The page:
Mr. Daydream’s Personality Pyramid: Humorous, Philosophical, Analytical, Dramatic

It’s always funny to joke about other people having split personalities.  But the truth is, we have all split personalities.  It’d be kinda weird if we didn’t.

I’ve said before that I tend to “pull an Andy Bernard” in that I mirror personalities in order to better relate to people, which is found in the fundamental teachings of Dale Carnegie, the author of the famous book How to Win Friends and Influence People.  But that’s different than the idea of having split personalities because mimicking another person’s manner of speech and body movement doesn’t reflect my own true split personalities.

We all have at least a few different “default mode” personalities we fall back on, which direct and guide our choices of words and actions.  After a little bit of self-analysis, I have narrowed my own collection of personalities down to four main selections:

Humorous

Philosophical

Analytical

Dramatic

Humorous: I am starting with the one at the bottom of my “personality pyramid”, the one the general public sees the most.  The most unguarded.  It’s my surface personality that is appropriate for most situations which is found in everything I do, even serious tasks.  But not “Jim Carrey/get hit in the head with a frying pan” kind of humor, though.

A more subtle type usually delivered in “dead pan” style, where I don’t laugh at my own attempts at humor.  I don’t tell jokes; I translate real life situations into jokes by sliding in sarcastic commentary about them, adding in nostalgic and pop culture references whenever I can.

Right now one of my major comedic icons is actually Alec Baldwin, a man who used to specialize in drama.  To me, that’s the funniest kind of humor out there.  Like the stand-up styles of Conan O’Brien, Joe Rogan, Zach Galifianakis, and Doug Benson.  But not so dry to the point of David Letterman.

Philosophical: For a guy who has never smoked pot, the conversation topics I come up with would reflect otherwise.  There’s a theory out there that whenever a person is exposed to the psychoactive elements found in marijuana, their “third eye” opens up, causing them to see the world in a different perspective.  But I think I was born with my third eye open.  That would explain a lot, actually.

When a person asks me, “What’s up?” or “What’s new?” or “What’s going on?” or “Whatch ya think?”, they will most definitely get an answer.  Not, “oh, not much” or “same ole, same ole”.  Instead, they will hear that I am currently debating whether or not I would be able to carry out capital punishment myself or whether Batman or Superman is the better superhero.  My third eye absolutely effects what I say, therefore coming across as my “philosophical personality”.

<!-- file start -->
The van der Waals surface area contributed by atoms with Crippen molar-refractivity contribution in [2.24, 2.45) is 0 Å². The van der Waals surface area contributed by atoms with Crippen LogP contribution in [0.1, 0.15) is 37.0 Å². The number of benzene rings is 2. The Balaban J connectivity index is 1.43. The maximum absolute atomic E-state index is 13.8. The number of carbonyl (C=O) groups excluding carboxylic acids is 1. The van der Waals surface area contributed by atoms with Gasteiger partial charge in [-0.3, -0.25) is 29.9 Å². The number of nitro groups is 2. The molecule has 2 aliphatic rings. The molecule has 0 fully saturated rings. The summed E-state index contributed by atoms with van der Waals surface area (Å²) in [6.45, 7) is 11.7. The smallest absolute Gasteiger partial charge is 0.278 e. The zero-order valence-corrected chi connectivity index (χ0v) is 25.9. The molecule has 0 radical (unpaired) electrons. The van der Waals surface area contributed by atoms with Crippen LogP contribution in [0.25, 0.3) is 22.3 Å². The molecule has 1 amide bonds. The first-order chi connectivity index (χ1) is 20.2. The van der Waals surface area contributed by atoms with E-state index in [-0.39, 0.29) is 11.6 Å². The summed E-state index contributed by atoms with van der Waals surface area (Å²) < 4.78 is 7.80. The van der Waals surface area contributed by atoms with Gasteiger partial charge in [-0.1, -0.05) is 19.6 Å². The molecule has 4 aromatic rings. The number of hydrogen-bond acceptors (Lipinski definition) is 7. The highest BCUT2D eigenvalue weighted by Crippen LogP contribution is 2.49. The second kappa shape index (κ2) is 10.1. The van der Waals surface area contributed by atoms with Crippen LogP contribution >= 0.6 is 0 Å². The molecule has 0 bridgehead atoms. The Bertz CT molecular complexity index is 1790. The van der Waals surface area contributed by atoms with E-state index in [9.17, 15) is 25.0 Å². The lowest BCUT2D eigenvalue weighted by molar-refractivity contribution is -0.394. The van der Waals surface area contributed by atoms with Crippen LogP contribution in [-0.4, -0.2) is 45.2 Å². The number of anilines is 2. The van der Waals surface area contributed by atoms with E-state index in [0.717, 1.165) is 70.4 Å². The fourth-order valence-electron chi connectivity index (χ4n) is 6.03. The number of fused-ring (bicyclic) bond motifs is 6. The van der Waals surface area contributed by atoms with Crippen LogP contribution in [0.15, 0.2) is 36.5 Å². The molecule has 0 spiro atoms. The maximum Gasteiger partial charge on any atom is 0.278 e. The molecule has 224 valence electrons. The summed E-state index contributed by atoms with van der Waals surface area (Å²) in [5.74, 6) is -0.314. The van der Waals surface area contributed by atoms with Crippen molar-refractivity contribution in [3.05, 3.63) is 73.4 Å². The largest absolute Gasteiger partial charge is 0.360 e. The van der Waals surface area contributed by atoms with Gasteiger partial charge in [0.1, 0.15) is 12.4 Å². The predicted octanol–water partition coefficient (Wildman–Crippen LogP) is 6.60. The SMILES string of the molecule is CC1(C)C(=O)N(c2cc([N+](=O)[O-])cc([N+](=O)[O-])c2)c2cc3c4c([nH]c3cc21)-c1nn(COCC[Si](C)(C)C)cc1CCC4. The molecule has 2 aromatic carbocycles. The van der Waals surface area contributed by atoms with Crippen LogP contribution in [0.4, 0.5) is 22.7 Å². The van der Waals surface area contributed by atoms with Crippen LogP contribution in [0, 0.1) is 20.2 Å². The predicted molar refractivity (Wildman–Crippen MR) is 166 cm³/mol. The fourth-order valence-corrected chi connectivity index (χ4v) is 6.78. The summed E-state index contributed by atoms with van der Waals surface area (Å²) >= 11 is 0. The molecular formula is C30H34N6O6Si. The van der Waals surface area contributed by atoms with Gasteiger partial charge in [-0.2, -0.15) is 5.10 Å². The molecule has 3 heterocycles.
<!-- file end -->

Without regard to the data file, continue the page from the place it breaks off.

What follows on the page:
Analytical: Despite seeing the world through an abstract lens, I actually see everything in terms of black and white, cut and dry, “either it is or it isn’t”.  There is a formula for everything.   There is definite right and wrong.  That’s the teacher side of me.  I like explaining things to people.

My analytical personality is the one that will spend countless hours searching which celebrities are Jewish or learning how to solve a Rubik’s Cube.  It’s my necessary inner dork.  It’s the part of me that has an elaborate system for keeping shoes looking new, despite being 8 years old, but I’ll have to get into that in a different post.

Dramatic: At the top of my personality pyramid is the one I reserve mainly just for close family and friends, because it is my personality that is engrained into my emotions.  This is not a personality that needs to be seen by the general public.  Its function is to manage the aspects of my life which are the most important to me.

My dramatic personality allows me to display necessary emotions where love is involved.  I do my best to confine my emotions to just the people I am closest to.  Otherwise, I could end up an emotional guy who wears my heart on my sleeve.  I am not afraid to be vulnerable enough to show my emotions, but I think it’s important to save them for the right situations and the right people.

So that’s how it works.  We are wired with different personalities equipped to suite the right situations and the right people.  The main four personalities that I named most likely do not correspond to hardly anyone else.  Everyone else in the world has their own combination of split personalities which they must decipher in order to better understand who they are.

We’re not crazy.  We just have split personalities.  Isn’t that crazy?

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Most of Life is Just Simply Showing Up

There is an art to “being there” when it comes to discovering The Quality of Life. From gaining educational degrees, to getting a job interview, to meeting one’s future spouse, showing up is the most important part. The rest is just details.